A BDR is responsible for nurturing leads that were generated by cold efforts and turning them into opportunities for a senior salesperson to close. They focus on developing relationships with their leads and ensuring that their prospects are a good fit for what their company has to offer.
In conclusion, an SDR has a higher quantity of inbound leads while a BDR has fewer leads, but BDR leads should be of higher value because they are considered a strong fit target within the Ideal Customer Profile (ICP).
Inbound vs. Outbound
SDRs focus on inbound leads, while BDRs focus on outbound leads. Inbound leads are generated by the company's marketing efforts, such as website visitors who fill out a form or convert through an advert. Outbound leads are generated by the sales team through lead generation efforts, such as customers who are cold-called or cold-emailed.
Sales vs. Business Development
The next big difference between an SDR and BDR is sales vs. business development. SDRs are focused on selling a product or service to potential customers, while BDRs focus on developing new relationships with ideal customers and bringing them into the sales funnel.
SDRs need to be able to sell a product or service, while BDRs need to be able to develop relationships. Both skills are important, but they're different.
SDR vs. BDR: Which One is Right for You?
The answer to this question depends on your company's needs. If you're looking for someone to pick up a large number of inbound leads in a short period, then an SDR is likely the best choice. If you're looking for someone to develop relationships with your ideal clients, then a BDR is the better choice.
It's important to remember that both SDRs and BDRs are important parts of your company's sales cycle. Without SDRs, you'd have no one qualifying your leads and making sure that the information being passed to your AEs is accurate. Without BDRs, you'd have no one generating qualified leads that haven’t heard of your product(s) into actual opportunities.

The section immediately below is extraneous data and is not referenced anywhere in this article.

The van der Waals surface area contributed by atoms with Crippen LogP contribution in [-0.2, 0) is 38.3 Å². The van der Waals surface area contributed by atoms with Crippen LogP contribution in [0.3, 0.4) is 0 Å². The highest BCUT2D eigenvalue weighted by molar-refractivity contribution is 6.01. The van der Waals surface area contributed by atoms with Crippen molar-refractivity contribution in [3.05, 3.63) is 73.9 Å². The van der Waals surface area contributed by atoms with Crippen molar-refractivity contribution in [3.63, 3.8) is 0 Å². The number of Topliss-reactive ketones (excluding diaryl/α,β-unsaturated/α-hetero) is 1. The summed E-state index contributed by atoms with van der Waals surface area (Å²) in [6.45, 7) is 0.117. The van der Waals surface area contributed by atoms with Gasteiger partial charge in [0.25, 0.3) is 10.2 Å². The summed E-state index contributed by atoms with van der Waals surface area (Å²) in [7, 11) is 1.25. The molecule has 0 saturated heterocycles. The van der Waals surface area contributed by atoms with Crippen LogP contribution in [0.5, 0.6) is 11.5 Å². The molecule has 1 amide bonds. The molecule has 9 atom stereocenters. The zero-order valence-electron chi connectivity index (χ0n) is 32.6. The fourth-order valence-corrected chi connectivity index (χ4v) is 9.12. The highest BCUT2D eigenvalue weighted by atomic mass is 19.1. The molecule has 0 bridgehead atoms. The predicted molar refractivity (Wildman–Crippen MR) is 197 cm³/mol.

It is also important to keep in mind that some companies try to define roles that are SDR/BDR mixed. The complexity of your product, and your audience’s size, among other factors, will dictate if you should keep these roles separate or not. You’ll find that both roles are often necessary at some point for a company to be successful.
But that’s not all to wrap up; if you enjoy looking at real metrics and reading reports. The Bridge Group, a well-respected B2B sales consulting organization, delivers every year an insightful report called "Sales Development Metrics and Compensation Study Report" which in 2021 gathered data from 406 executives at different firms with median revenue of $35M and median ACV of $55K. We've included six essential points below.
SDRs report to the head of sales rather than marketing in 68% of cases. "However, it's worth noting that inbound teams are approximately twice as likely to report to Marketing as mixed or outbound groups," according to the research.
- BDR-to-SDR Ratio
There are generally 2.3 BDRs (outbound) for every 1 SDR (Inbound).
- SDR-to-AE Ratios
1 SDR to 2.6 Account Executives is the average ratio. This is in line with studies from 2018.
Two things to note, One smaller companies are much more likely to deploy 1 or more SDRs per AE. And two, even controlling for revenues, High-Growth companies report lower SDR-to-AE ratios than Laggards.
- Experience required at hire
SDR’s/BDRs hired today have only 1.2 years of experience. In 2010 it was 2.5 years.
Reps with the same function working in various locations were reported by 48% of businesses in 2018. This number has risen to 64% due to COVID/remote/WFH. It's worth noting that 23% of businesses say they want to create "completely remote" SDR teams in the near future. Just a few years ago, that was practically inconceivable.
The median on-target earnings were $76K, with a (base:variable) split of 65:35. The median OTE remained flat, continuing a decade-long trend.